These days, Frampton walks with a cane and sits down on the concert job, as do his musicians, in solidarity. But it was a sit-down gig with a distinctly stand-up energy. His fingers seem to be working as nimbly as ever. He’s also a self-effacing sort, who doesn’t take his rock icon status too seriously. At one point, he cleverly manipulated the audience into giving him a thunderous standing ovation for one of the choice obscurities in the set.
Come encore time, Frampton cranked up the way back machine to pull out a pair of classics by his seminal band Humble Pie, before a poignant finale of “While My Guitar Gently Weeps.” True, that. His guitar weeps and tastefully soars. The post-retiree left the stage on a cautiously upbeat note: “I’m gonna hope that this thing that I have slows down. The music helps. It keeps my fingers going, that’s for sure.”
The Croz Show that Got Away
Had life worked out as planned, icon David Crosby would have served up a career-toasting feast of a show in the Lobero’s 150th anniversary year, on February 22, but fate intervened and the Santa Barbara–bred and based folk-rock legend passed in January. All the concentrated energy and prep-work for what would have been a Lobero show turned tour didn’t go to waste, resulting in Sunday night’s “Stand and Be Counted.”
The three-hour show, assembled by guitarist-singer Steve Postell and Crosby’s son and collaborator James Raymond, turned into a moving posthumous tribute to Croz and the CSN/CSNY legacies surrounding the Santa Barbara County bred and based legend’s musical life and vision. A dozen-strong ensemble laid down the foundation with special guests Shawn Colvin, Colin Hay, Richard Page, and Chris Stills in fine (and when necessary, rough and rocking, form) up front.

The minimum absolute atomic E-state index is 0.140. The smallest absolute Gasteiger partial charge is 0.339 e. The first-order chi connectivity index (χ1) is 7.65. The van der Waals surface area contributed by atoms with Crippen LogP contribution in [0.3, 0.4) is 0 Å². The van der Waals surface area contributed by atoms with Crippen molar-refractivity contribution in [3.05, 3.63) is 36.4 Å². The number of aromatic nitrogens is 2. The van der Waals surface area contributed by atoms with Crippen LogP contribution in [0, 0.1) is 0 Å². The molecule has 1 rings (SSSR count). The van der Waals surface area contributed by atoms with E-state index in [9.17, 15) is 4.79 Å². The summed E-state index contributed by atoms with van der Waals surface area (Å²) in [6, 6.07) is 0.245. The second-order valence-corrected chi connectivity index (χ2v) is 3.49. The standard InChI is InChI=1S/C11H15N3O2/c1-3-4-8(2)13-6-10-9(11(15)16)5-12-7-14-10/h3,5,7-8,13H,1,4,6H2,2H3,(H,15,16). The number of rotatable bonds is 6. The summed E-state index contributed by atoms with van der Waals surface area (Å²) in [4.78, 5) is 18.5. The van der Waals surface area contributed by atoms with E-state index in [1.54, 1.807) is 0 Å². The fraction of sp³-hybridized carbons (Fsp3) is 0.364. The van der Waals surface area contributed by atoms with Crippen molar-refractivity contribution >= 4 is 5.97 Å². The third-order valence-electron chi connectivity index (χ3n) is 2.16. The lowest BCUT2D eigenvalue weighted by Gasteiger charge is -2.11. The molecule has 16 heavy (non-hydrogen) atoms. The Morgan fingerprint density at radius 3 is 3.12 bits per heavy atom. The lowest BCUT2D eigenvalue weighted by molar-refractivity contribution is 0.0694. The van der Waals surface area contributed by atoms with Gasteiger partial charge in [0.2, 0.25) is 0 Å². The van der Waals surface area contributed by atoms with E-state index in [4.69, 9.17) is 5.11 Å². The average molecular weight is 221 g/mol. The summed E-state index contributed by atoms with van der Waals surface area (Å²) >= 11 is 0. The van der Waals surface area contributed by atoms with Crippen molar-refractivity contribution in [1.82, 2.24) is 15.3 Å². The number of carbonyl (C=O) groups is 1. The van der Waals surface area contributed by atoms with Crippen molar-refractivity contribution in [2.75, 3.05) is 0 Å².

A few highlights to these ears: the swirling, trippy suite of Crosby’s masterful “Déjà Vu,” the resonant four-part harmonies enriching “Helplessly Hoping,” virtually every solo played by the great American guitarist Dean Parks, whose voluminous session work life has made his sound part of the fabric of modern music, although he too rarely plays live, Croz’ granddaughter Grace Raymond’s supple lead on “Guinnevere,” and Raymond’s powerful, poignant original “I Won’t Stay for Long,” the last song on the last album by his father, For Free.
Soulful female singers with deep history in Santa Barbara are making their way into SOhO this month. Last Saturday night, a full house packed in a hearty earful of Lois Mahalia, celebrating the release of her finest recording to date, the Thom Flowers-produced Chasing the Sun (with valued contributions from numerous musical parties in town and from Los Angeles, including ex-Journey man singer Steve Perry). This Monday, August 28, the fine, big-lunged, and heartfelt vocalist Mari Martin, who lent her voice to this and other local haunts before moving to the East Coast and then Hawaii, makes a rare Santa Barbara appearance.